Well, here we are again – another lockdown. From the first Level 4 lockdown that began on 25th March 2020, we have spent over 100 days cooped up in our homes, restricted.
For me, above all, this time around has been the most challenging, both professionally and personally. And rationally, it ‘shouldn’t’ be, right? I have got through it before; I can get through it again. But sometimes things aren’t as they ‘should’ be. I don’t exactly know why this time has been more difficult, but I do know that I have had to dig deep and find strategies to keep me on an even keel.
Here are some of the things I have learned over the last 18 months or so:
It is okay not to be okay
This is something that a very dear friend of mine has said for years – but I have only given it lip service. I am a perfectionist, and I struggle with this idea of not being okay and of not doing it all perfectly. But I am only human, a person who can only do her best and if it isn’t a good day, that is okay. If the work isn’t all done, the kids aren’t homeschooled, the house is a mess and dinner is thrown together – it is okay. Sit with the feelings and remember that tomorrow is a new day – which brings me to point two…
Every day is a new day
Pretty basic right? But think about it. Every day you have the chance to do better than the day before, and there are a lot of days, which means a lot of second chances. In fact, you can re-start your day at any time and vow to do better, be calmer, not yell at the kids, improve your time management, have a nap, eat right, or whatever it is – it’s never too late, you haven’t failed.
Decrease your expectations and increase your serenity
If you lower your expectations of yourself and others you will increase your serenity. Does this mean we accept bad treatment or behaviour from people? No. It means that we accept that we cannot control people, places, things, and situations – only our reactions to them. We are powerless over everything except ourselves. This is a hard one for me – something I must actively work on every day – some days I do better than others.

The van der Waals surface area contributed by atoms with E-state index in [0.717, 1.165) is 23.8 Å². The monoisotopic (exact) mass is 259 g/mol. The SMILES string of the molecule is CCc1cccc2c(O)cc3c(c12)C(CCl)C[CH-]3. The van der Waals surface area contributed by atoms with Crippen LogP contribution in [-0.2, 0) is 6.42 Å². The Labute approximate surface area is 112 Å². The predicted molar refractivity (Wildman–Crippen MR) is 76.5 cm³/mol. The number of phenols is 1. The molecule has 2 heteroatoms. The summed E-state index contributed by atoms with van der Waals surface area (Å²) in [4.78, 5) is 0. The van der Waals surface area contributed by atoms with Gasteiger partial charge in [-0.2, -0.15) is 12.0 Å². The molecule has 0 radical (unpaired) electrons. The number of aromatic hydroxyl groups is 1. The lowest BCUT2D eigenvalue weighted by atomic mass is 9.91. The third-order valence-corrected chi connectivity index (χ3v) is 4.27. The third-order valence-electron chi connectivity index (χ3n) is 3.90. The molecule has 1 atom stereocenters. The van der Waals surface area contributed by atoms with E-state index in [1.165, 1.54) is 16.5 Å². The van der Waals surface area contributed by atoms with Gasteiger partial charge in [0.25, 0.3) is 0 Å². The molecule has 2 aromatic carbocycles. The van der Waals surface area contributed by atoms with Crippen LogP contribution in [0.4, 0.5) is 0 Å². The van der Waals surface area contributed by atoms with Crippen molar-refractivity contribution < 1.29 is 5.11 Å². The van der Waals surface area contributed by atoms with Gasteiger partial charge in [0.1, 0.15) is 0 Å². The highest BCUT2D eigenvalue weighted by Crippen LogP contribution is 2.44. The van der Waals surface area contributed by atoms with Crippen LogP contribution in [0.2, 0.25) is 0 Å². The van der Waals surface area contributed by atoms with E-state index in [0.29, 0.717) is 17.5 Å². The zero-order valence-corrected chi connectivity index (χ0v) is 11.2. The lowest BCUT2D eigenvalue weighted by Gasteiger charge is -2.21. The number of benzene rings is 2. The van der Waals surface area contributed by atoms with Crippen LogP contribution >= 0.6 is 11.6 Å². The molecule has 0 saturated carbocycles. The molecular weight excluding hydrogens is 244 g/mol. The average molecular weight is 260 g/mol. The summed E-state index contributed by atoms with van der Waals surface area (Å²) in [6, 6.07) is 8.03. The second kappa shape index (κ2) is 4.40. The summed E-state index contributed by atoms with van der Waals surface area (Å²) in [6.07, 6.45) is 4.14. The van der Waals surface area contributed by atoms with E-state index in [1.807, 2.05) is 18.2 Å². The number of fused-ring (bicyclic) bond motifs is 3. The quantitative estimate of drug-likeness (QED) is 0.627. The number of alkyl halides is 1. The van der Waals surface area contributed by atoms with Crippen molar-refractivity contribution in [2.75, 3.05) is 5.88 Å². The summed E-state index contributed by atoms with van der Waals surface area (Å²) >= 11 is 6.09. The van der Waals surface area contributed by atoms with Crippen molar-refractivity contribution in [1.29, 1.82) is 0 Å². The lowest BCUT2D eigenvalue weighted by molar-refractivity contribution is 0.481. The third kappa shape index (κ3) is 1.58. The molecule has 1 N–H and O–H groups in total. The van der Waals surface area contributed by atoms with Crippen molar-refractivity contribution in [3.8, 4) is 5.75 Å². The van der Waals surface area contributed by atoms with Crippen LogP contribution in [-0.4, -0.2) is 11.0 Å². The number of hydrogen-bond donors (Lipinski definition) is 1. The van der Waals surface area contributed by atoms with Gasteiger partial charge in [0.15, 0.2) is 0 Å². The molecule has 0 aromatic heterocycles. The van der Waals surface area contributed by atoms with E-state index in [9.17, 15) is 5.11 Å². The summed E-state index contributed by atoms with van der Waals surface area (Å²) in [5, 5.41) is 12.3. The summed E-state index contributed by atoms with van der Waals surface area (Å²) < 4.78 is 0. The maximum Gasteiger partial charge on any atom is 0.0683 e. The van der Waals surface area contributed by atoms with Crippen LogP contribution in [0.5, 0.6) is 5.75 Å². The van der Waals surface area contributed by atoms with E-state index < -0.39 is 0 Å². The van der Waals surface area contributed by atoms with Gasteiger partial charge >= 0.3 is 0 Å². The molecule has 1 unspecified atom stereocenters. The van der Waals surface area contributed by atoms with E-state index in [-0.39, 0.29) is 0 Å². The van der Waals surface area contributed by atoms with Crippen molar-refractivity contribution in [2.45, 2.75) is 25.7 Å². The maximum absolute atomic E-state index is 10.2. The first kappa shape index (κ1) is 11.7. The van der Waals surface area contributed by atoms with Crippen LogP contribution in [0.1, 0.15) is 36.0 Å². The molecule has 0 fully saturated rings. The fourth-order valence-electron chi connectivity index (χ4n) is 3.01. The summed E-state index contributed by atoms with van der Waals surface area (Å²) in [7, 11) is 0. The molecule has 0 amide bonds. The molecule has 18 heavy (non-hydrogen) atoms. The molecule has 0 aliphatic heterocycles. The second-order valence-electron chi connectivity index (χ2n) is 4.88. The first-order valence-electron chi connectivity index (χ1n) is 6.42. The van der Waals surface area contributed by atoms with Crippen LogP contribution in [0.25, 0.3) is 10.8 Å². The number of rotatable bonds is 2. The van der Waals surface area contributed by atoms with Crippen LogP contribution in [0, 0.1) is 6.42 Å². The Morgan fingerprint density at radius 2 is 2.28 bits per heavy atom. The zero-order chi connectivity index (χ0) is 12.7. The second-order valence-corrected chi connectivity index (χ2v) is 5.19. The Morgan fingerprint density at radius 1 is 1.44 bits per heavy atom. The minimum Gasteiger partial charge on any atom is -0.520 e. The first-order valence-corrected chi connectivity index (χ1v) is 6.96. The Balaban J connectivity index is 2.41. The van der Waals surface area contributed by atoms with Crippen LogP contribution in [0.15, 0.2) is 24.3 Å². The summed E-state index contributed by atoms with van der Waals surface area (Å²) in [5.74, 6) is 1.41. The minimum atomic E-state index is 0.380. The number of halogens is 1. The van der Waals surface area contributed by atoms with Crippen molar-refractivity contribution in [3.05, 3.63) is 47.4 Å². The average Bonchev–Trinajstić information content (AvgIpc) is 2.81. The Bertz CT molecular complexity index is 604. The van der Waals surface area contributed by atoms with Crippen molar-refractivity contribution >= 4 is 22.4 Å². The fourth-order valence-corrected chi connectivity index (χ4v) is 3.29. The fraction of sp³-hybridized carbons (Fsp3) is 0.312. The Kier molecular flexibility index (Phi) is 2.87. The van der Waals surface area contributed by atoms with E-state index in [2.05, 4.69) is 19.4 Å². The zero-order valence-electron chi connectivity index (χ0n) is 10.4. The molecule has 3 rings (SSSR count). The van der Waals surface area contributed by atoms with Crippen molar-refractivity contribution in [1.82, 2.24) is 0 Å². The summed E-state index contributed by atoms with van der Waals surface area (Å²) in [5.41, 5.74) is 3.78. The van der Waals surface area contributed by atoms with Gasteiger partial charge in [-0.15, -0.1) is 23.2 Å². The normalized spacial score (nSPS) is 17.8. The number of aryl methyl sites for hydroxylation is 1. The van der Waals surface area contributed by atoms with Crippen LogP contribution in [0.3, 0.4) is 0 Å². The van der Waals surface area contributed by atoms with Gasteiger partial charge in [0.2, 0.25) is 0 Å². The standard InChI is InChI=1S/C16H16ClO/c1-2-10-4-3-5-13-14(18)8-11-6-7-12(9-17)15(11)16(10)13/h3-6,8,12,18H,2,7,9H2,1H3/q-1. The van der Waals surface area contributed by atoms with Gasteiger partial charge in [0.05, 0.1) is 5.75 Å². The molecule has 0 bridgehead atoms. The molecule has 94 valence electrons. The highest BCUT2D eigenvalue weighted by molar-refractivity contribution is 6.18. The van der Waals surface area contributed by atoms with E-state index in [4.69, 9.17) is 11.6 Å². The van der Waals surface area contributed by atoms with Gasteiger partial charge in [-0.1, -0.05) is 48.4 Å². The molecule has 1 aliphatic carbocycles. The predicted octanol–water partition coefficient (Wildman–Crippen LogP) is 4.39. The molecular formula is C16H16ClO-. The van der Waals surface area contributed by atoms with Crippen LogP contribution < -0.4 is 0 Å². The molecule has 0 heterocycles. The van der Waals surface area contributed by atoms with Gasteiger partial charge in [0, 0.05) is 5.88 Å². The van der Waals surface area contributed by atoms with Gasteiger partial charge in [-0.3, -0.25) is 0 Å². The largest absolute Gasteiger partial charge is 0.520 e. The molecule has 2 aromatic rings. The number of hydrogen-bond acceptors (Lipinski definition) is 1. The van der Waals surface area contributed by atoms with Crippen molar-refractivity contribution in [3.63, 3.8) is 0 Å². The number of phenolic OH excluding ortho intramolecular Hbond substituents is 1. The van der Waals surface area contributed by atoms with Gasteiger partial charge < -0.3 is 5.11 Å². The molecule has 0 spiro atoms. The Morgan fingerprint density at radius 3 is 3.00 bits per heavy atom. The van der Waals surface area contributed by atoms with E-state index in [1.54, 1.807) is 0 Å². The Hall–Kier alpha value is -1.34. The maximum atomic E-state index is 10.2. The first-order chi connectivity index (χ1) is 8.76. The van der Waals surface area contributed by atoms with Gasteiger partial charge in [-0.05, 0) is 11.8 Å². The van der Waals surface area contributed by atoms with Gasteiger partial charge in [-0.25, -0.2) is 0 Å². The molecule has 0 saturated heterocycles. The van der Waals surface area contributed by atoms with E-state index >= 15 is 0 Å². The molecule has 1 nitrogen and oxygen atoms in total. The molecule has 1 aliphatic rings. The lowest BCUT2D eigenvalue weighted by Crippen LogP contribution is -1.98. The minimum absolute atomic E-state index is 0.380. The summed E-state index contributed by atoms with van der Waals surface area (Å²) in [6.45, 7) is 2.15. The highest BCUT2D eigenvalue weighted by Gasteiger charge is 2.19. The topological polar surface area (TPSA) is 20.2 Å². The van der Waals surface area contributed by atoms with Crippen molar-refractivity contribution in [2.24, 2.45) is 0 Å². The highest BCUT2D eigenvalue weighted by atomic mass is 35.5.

Kids are resilient and adaptable
Imagine going to school one day and then not seeing your friends for weeks? It must have been scary for the kids of 2020. My children (now ten and seven), struggled at first but soon adapted. We tried to keep routine and do schoolwork (but a schoolteacher I am not! – as I mention below). However, we tried. And some days we didn’t. Some days we just threw our hands in the air, watched movies, and went for adventurous walks. The struggle of lockdown was real for me, but I was very aware (and still am) of the need to make this situation calm and not frightening for my kids. I want them to look back at this when they are grown and think “gosh that was a lot of fun” – then I would have done my job.
I am a shit teacher
Homeschooling has been one of the hardest things I have had to do. I am lucky that my children are young and not sitting NCEA and my poor attempt at teaching will not impact their education and future prospects too much. But wow – I respect all the teachers out there – it takes SO much tolerance and patience – not things I possess in abundance.
If I break my leg the doctor would say rest – even if I was feeling mentally drained, I would push through. But resting is healing. There is a common misconception that self-care means being self-indulgent or selfish – this is untrue. And most of our concepts of ‘self-care’ consist of luxury ideas which soon become overwhelming, and consequently, more of a chore. Self-care means taking care of yourself so that you can be healthy physically and mentally. There are many different forms of self-care, it could be stepping outside for fresh air, prioritising adequate sleep, or doing things to fuel your mind like reading a book or completing a puzzle, or practicing gratitude, self-compassion, and acceptance.
Getting out and about is important
Probably an obvious statement but I have really appreciated the importance of fresh air and exercise, probably my most effective approach to physical and mental self-care (not to mention, effective in burning off all the Tim Tams and banana bread I’ve been scoffing!). We all get to move our bodies, the puppy gets tired, the kids lose some energy, and I get away from the laptop for a while – win win!
I don’t know what will happen in the future and when this pandemic will end, however, I do know that it’s important we stay safe, look after ourselves and our families, embrace the spare time and try to have a bit of fun!